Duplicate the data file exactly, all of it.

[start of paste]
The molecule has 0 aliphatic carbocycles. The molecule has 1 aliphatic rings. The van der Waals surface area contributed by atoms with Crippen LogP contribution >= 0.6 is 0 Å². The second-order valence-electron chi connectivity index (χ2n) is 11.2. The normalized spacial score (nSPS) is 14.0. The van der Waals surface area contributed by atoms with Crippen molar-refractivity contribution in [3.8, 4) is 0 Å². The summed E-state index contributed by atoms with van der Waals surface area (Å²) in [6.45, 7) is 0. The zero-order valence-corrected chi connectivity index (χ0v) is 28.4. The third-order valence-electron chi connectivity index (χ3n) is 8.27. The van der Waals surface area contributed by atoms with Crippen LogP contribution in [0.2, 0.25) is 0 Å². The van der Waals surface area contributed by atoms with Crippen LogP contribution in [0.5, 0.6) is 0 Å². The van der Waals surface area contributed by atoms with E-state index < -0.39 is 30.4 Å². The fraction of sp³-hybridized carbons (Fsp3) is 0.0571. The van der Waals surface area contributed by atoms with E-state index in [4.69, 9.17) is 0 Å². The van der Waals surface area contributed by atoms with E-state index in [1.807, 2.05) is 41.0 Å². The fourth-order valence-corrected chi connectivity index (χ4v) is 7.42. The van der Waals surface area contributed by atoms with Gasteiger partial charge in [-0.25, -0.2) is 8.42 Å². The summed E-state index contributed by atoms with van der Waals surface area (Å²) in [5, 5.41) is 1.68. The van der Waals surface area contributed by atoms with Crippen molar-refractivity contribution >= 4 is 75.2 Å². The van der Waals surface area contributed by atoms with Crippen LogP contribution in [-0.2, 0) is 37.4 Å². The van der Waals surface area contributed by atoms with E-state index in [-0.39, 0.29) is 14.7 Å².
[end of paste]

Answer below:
The molecule has 0 aliphatic carbocycles. The molecule has 1 aliphatic rings. The van der Waals surface area contributed by atoms with Crippen LogP contribution >= 0.6 is 0 Å². The second-order valence-electron chi connectivity index (χ2n) is 11.2. The normalized spacial score (nSPS) is 14.0. The van der Waals surface area contributed by atoms with Crippen molar-refractivity contribution in [3.8, 4) is 0 Å². The summed E-state index contributed by atoms with van der Waals surface area (Å²) in [6.45, 7) is 0. The zero-order valence-corrected chi connectivity index (χ0v) is 28.4. The third-order valence-electron chi connectivity index (χ3n) is 8.27. The van der Waals surface area contributed by atoms with Crippen LogP contribution in [0.2, 0.25) is 0 Å². The van der Waals surface area contributed by atoms with Crippen LogP contribution in [0.5, 0.6) is 0 Å². The van der Waals surface area contributed by atoms with E-state index < -0.39 is 30.4 Å². The fraction of sp³-hybridized carbons (Fsp3) is 0.0571. The van der Waals surface area contributed by atoms with E-state index in [4.69, 9.17) is 0 Å². The van der Waals surface area contributed by atoms with E-state index in [1.807, 2.05) is 41.0 Å². The fourth-order valence-corrected chi connectivity index (χ4v) is 7.42. The van der Waals surface area contributed by atoms with Gasteiger partial charge in [-0.25, -0.2) is 8.42 Å². The summed E-state index contributed by atoms with van der Waals surface area (Å²) in [5, 5.41) is 1.68. The van der Waals surface area contributed by atoms with Crippen molar-refractivity contribution >= 4 is 75.2 Å². The van der Waals surface area contributed by atoms with Crippen LogP contribution in [-0.2, 0) is 37.4 Å². The van der Waals surface area contributed by atoms with E-state index in [-0.39, 0.29) is 14.7 Å².